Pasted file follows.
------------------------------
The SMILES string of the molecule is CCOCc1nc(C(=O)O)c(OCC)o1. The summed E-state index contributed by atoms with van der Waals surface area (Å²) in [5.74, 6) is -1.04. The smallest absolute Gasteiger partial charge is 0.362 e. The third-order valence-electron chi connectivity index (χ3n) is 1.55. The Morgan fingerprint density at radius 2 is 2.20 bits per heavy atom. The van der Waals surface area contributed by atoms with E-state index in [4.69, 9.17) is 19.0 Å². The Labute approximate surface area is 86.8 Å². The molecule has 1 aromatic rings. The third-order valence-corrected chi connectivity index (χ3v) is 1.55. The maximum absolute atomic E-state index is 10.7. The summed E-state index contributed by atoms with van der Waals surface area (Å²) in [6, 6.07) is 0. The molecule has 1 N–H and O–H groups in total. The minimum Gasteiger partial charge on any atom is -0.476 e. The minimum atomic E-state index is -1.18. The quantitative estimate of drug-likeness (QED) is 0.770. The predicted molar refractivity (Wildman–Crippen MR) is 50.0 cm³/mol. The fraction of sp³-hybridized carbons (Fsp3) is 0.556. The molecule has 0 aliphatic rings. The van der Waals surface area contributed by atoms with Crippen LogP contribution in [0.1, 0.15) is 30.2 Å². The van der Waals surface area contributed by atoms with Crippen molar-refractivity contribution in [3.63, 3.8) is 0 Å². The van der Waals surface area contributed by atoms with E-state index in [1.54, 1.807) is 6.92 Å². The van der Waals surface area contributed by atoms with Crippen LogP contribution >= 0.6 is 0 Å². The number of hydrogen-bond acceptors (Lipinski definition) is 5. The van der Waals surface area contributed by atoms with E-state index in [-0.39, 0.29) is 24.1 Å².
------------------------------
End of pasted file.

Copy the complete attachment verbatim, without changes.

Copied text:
The SMILES string of the molecule is CCOCc1nc(C(=O)O)c(OCC)o1. The summed E-state index contributed by atoms with van der Waals surface area (Å²) in [5.74, 6) is -1.04. The smallest absolute Gasteiger partial charge is 0.362 e. The third-order valence-electron chi connectivity index (χ3n) is 1.55. The Morgan fingerprint density at radius 2 is 2.20 bits per heavy atom. The van der Waals surface area contributed by atoms with E-state index in [4.69, 9.17) is 19.0 Å². The Labute approximate surface area is 86.8 Å². The molecule has 1 aromatic rings. The third-order valence-corrected chi connectivity index (χ3v) is 1.55. The maximum absolute atomic E-state index is 10.7. The summed E-state index contributed by atoms with van der Waals surface area (Å²) in [6, 6.07) is 0. The molecule has 1 N–H and O–H groups in total. The minimum Gasteiger partial charge on any atom is -0.476 e. The minimum atomic E-state index is -1.18. The quantitative estimate of drug-likeness (QED) is 0.770. The predicted molar refractivity (Wildman–Crippen MR) is 50.0 cm³/mol. The fraction of sp³-hybridized carbons (Fsp3) is 0.556. The molecule has 0 aliphatic rings. The van der Waals surface area contributed by atoms with Crippen LogP contribution in [0.1, 0.15) is 30.2 Å². The van der Waals surface area contributed by atoms with Crippen molar-refractivity contribution in [3.63, 3.8) is 0 Å². The van der Waals surface area contributed by atoms with E-state index in [1.54, 1.807) is 6.92 Å². The van der Waals surface area contributed by atoms with Crippen LogP contribution >= 0.6 is 0 Å². The number of hydrogen-bond acceptors (Lipinski definition) is 5. The van der Waals surface area contributed by atoms with E-state index in [-0.39, 0.29) is 24.1 Å².